A few weeks ago I was reading John Gregory Dunne's The Studio, a book that covers a year behind the scenes at Twentieth Century Fox. It's 1967, and two executives discuss the worries they've got about their new ribald comedy. They admit, "We're just worried about the specter of Kiss Me, Stupid." That's three years after Kiss Me Stupid had been released, and Billy Wilder's movie had, miraculously, made movie studios wary of smut. If you've seen the movie at all, it's not that surprising.

It's a sexual farce at its most base, as a pair of couples swap partners for a night, and find their relationship strengthened. They also get rich and famous out of the deal, going to show what a crock that must be.

Dean Martin plays a sexed up version of himself, or at least a version of himself that he was selling to audiences in the early 60's. The black and white photography here is a liability as well, as it gives off a vibe of oil and filth rather than desolation and order that Wilder was aiming for. Kim Novak's the only one who really avails herself from most of the proceedings, doing a deeper voiced Marilyn Monroe with a cold and a unhealthy need for genuine affection. Ray Walston and Martin are such an unappealing pair of foils that it's hard to watch, and Walston's Spooner is a painful cartoon in many ways that's hard to watch.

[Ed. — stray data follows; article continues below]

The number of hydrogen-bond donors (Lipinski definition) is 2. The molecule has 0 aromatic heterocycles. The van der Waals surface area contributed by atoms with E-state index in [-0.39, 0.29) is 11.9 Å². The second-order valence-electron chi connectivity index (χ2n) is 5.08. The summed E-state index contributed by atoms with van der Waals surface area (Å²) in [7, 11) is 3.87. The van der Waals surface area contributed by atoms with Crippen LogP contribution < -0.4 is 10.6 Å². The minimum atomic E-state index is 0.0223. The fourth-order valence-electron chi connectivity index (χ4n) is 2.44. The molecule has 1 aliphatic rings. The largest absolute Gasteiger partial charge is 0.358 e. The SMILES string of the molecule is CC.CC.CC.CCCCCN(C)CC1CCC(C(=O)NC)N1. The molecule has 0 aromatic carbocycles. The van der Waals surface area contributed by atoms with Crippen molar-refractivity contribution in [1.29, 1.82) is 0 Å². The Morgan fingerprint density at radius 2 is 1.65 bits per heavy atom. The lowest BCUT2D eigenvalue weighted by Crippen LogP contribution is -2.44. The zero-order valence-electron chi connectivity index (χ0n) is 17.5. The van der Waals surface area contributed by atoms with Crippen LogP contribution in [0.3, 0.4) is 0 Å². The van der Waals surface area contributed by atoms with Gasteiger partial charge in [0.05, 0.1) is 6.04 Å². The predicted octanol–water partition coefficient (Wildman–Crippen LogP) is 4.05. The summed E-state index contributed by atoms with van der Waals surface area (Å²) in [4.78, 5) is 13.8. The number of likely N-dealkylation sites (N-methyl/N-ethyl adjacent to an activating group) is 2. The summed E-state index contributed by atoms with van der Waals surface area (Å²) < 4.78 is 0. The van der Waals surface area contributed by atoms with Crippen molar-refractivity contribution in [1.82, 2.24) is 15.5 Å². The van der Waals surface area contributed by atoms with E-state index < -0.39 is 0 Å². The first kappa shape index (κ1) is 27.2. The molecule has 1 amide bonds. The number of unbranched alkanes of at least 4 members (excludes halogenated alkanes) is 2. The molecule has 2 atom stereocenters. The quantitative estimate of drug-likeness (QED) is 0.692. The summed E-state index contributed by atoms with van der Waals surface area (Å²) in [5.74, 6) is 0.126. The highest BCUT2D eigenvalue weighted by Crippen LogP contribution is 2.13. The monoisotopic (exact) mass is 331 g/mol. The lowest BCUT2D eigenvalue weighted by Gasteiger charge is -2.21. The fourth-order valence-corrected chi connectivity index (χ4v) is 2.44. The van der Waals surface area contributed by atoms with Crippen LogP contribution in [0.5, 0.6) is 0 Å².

It doesn't help that the sexual politics are those icky 60's version, where swinging is sacrosanct with moralistic purity and beautiful women are considered interchangeable. The women in this picture, Zelda and Polly, get the worst of it, with Polly asserting at one point that, "A woman without a man is like a trailer without a car!" Thank God feminism happened, as it puts this movie and any random Elvis outing on about the same ground.